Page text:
Home > Early Christianity, History, Judaism, Study of Judaism, Theology > Judaism in the Roman World

Judaism in the Roman World

  • Goodman, Martin, 1953-
  • Judaism in the Roman world : collected essays / by Martin Goodman.
  • p. cm. — (Ancient Judaism and early Christianity, ISSN 1871-6636 ; v. 67)
  • Includes bibliographical references and index.
  • ISBN-13: 978-90-04-15309-7
  • ISBN-10: 90-04-15309-8 (hardback : alk. paper) 1. Judaism—History—Post-exilic period,
  • 586 B.C.-210 A.D. 2. Judaism—History—Talmudic period, 10-425. I. Title. II. Series.
  • BM176.G63 2006       296.09’014—dc22      2006049637

These collected studies, previously published in diverse places between 199 and 26, discuss important and controversial issues in the study of the development of Judaism in the Roman world from the first century C.E. to the fifth.

The studies reprinted here originally appeared in diverse publications between 1990 and 2006, and in many cases they are not easily available. They were written for a variety of purposes, but they reflect a consistent approach in the study of Judaism from the late Second Temple period to the end of antiquity and I hope that reissuing them in a single volume may prove useful.

It is largely by accident that I have written on so many aspects of the religious lives of ancient Jews. I was trained as a Roman historian and came to the study of Jewish texts originally as a source for social, cultural and administrative history; for such purposes, it was necessary to analyze the religious milieu and meaning of these texts only to the extent that this clarified their value as evidence for other aspects of Jewish and Roman history. However, I discovered early in my teaching career that many colleagues simply assumed that anyone who works on Jewish texts must be interested in religious history for its own sake, and after a while I succumbed. In any case, it proved impossible to give lectures on Roman Palestine without taking a view on numerous contentious issues in the study of Judaism, and the provision of lectures for the Theology faculty in Oxford on ‘Varieties of Judaism’ encouraged a re-examination of received opinion on many aspects.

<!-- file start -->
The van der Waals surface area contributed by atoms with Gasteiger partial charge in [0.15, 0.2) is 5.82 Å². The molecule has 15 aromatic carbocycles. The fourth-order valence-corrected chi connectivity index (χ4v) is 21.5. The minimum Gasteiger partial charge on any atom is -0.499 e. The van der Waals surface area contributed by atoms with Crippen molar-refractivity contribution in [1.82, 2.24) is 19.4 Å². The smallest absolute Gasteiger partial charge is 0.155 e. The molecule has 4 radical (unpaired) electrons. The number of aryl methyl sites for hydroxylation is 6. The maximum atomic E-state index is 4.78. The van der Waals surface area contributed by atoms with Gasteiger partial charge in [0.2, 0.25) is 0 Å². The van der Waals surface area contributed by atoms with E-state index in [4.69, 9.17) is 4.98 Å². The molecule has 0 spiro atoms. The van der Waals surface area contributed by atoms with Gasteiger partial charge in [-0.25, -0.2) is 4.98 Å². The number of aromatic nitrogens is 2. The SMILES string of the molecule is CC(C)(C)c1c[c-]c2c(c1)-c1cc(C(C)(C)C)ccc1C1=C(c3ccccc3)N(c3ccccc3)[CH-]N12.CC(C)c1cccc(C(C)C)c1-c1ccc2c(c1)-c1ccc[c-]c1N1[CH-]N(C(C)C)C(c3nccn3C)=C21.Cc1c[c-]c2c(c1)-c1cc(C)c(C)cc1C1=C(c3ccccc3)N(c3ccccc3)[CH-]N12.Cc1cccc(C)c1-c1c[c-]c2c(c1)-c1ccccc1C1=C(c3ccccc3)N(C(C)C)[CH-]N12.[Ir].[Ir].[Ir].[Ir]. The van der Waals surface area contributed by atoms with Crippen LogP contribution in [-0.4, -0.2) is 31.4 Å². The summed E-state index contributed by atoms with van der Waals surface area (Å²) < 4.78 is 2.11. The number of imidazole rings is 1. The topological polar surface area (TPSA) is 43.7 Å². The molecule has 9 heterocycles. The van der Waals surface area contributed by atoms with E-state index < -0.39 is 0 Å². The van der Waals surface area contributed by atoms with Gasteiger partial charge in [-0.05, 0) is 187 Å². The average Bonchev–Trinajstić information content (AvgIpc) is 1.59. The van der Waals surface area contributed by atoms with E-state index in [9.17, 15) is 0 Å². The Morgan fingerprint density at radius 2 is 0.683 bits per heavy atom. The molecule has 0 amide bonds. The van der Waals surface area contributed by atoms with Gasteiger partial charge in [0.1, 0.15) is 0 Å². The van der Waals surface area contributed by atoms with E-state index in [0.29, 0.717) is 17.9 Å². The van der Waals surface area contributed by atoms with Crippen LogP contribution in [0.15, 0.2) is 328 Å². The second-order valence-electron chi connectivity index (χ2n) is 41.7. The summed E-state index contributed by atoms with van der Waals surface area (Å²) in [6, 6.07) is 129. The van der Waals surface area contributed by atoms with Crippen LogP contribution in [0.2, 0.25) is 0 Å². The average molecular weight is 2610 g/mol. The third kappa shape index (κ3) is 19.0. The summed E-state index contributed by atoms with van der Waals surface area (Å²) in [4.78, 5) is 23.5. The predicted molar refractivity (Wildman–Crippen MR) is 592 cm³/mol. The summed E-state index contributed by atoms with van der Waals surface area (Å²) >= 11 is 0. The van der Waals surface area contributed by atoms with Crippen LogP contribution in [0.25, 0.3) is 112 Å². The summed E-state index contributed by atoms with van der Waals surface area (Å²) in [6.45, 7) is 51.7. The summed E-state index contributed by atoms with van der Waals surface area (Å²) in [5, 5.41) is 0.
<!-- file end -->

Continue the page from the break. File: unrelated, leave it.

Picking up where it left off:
The studies reprinted here reflect these origins. They are not the work of a theologian: they deal with the religious lives of ancient Jews rather than with religious ideas in the abstract. Those lives are situated, explicitly or implicitly, against the background of the wider history of the Roman world. Throughout there is a strong concern to clarify the limitations of the surviving evidence for ancient Judaism and to encourage gentle scepticism about some of the later myths about Judaism in the early centuries—myths which were created already by the end of antiquity, within the rabbinic and Christian traditions, but which have in many cases survived to the present.

The texts of the essays are republished here unchanged from their original form except for the correction of a few misprints, since reference to more recent discussions of the issues they raise would not have changed the arguments and would have impaired the clarity of the presentation. But readers may find it helpful to know about a few of the most significant later works relevant to the articles written in the 1990s: for Chapter 2, Shaye Cohen, The Beginnings of Jewishness: boundaries, varieties, uncertainties (University of California Press, Berkeley, Los Angeles and London, 1999); for Chapter 7, Christine Schams, Jewish Scribes in the Second-Temple Period (Sheffield Academic Press, Sheffield 1998); for Chapter 8, Martin Goodman, Mission and Conversion: Proselytising in the Religious History of the Roman Empire (Oxford University, Press, Oxford, 1994); for Chapter 18, Steven Fine, This Holy Place: On the Sanctity of the Synagogue During the Greco-Roman Period (University of Notre Dame Press, Notre Dame, Ind., 1998).

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